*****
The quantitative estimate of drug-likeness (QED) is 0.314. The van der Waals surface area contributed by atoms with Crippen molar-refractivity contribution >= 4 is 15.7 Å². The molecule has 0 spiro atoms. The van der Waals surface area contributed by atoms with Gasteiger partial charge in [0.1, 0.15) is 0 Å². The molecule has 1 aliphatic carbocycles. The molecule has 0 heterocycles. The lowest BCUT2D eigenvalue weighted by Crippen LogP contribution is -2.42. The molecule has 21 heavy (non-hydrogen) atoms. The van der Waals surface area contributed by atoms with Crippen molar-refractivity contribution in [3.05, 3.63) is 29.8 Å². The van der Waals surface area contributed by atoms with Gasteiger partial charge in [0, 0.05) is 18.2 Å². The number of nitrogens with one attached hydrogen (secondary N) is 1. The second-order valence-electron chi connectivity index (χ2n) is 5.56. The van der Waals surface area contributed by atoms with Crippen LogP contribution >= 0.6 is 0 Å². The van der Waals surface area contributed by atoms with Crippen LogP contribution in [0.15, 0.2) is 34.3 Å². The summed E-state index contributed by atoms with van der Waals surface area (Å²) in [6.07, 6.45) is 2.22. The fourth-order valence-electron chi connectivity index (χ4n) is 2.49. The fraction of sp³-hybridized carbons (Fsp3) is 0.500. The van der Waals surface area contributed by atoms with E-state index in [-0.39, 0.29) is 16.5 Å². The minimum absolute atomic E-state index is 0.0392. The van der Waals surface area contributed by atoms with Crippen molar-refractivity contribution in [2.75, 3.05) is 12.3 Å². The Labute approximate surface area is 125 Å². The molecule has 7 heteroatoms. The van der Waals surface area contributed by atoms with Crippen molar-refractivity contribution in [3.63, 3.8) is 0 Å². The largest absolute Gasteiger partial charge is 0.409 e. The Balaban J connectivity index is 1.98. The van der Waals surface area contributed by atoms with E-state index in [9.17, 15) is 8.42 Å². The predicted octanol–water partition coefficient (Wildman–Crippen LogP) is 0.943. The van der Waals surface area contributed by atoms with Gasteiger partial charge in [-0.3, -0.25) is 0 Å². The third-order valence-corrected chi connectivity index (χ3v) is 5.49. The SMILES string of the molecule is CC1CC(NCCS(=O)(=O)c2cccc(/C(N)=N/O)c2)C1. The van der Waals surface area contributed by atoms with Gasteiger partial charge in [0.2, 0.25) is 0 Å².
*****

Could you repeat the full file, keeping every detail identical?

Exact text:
The quantitative estimate of drug-likeness (QED) is 0.314. The van der Waals surface area contributed by atoms with Crippen molar-refractivity contribution >= 4 is 15.7 Å². The molecule has 0 spiro atoms. The van der Waals surface area contributed by atoms with Gasteiger partial charge in [0.1, 0.15) is 0 Å². The molecule has 1 aliphatic carbocycles. The molecule has 0 heterocycles. The lowest BCUT2D eigenvalue weighted by Crippen LogP contribution is -2.42. The molecule has 21 heavy (non-hydrogen) atoms. The van der Waals surface area contributed by atoms with Crippen molar-refractivity contribution in [3.05, 3.63) is 29.8 Å². The van der Waals surface area contributed by atoms with Gasteiger partial charge in [0, 0.05) is 18.2 Å². The number of nitrogens with one attached hydrogen (secondary N) is 1. The second-order valence-electron chi connectivity index (χ2n) is 5.56. The van der Waals surface area contributed by atoms with Crippen LogP contribution >= 0.6 is 0 Å². The van der Waals surface area contributed by atoms with Crippen LogP contribution in [0.15, 0.2) is 34.3 Å². The summed E-state index contributed by atoms with van der Waals surface area (Å²) in [6.07, 6.45) is 2.22. The fourth-order valence-electron chi connectivity index (χ4n) is 2.49. The fraction of sp³-hybridized carbons (Fsp3) is 0.500. The van der Waals surface area contributed by atoms with E-state index in [-0.39, 0.29) is 16.5 Å². The minimum absolute atomic E-state index is 0.0392. The van der Waals surface area contributed by atoms with Crippen molar-refractivity contribution in [2.75, 3.05) is 12.3 Å². The Labute approximate surface area is 125 Å². The molecule has 7 heteroatoms. The van der Waals surface area contributed by atoms with Crippen molar-refractivity contribution in [3.63, 3.8) is 0 Å². The largest absolute Gasteiger partial charge is 0.409 e. The Balaban J connectivity index is 1.98. The van der Waals surface area contributed by atoms with E-state index in [9.17, 15) is 8.42 Å². The predicted octanol–water partition coefficient (Wildman–Crippen LogP) is 0.943. The van der Waals surface area contributed by atoms with Gasteiger partial charge in [-0.3, -0.25) is 0 Å². The third-order valence-corrected chi connectivity index (χ3v) is 5.49. The SMILES string of the molecule is CC1CC(NCCS(=O)(=O)c2cccc(/C(N)=N/O)c2)C1. The van der Waals surface area contributed by atoms with Gasteiger partial charge in [0.2, 0.25) is 0 Å².